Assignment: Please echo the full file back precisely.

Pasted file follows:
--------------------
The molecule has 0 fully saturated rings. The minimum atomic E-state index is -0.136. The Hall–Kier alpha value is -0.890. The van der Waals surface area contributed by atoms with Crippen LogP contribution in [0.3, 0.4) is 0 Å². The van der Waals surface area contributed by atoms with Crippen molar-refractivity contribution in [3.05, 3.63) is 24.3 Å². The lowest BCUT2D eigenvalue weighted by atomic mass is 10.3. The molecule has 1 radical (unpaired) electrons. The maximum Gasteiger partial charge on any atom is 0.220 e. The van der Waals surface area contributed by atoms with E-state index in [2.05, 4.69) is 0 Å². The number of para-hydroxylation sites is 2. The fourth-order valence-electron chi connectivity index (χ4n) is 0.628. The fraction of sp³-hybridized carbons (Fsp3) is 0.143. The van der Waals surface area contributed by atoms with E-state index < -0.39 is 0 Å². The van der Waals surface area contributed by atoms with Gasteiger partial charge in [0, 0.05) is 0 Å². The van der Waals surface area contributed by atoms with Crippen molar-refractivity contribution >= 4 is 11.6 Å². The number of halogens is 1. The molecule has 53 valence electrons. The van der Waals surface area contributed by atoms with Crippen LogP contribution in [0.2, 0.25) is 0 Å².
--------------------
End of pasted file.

The molecule has 0 fully saturated rings. The minimum atomic E-state index is -0.136. The Hall–Kier alpha value is -0.890. The van der Waals surface area contributed by atoms with Crippen LogP contribution in [0.3, 0.4) is 0 Å². The van der Waals surface area contributed by atoms with Crippen molar-refractivity contribution in [3.05, 3.63) is 24.3 Å². The lowest BCUT2D eigenvalue weighted by atomic mass is 10.3. The molecule has 1 radical (unpaired) electrons. The maximum Gasteiger partial charge on any atom is 0.220 e. The van der Waals surface area contributed by atoms with E-state index in [2.05, 4.69) is 0 Å². The number of para-hydroxylation sites is 2. The fourth-order valence-electron chi connectivity index (χ4n) is 0.628. The fraction of sp³-hybridized carbons (Fsp3) is 0.143. The van der Waals surface area contributed by atoms with E-state index < -0.39 is 0 Å². The van der Waals surface area contributed by atoms with Gasteiger partial charge in [0, 0.05) is 0 Å². The van der Waals surface area contributed by atoms with Crippen molar-refractivity contribution >= 4 is 11.6 Å². The number of halogens is 1. The molecule has 53 valence electrons. The van der Waals surface area contributed by atoms with Crippen LogP contribution in [0.2, 0.25) is 0 Å².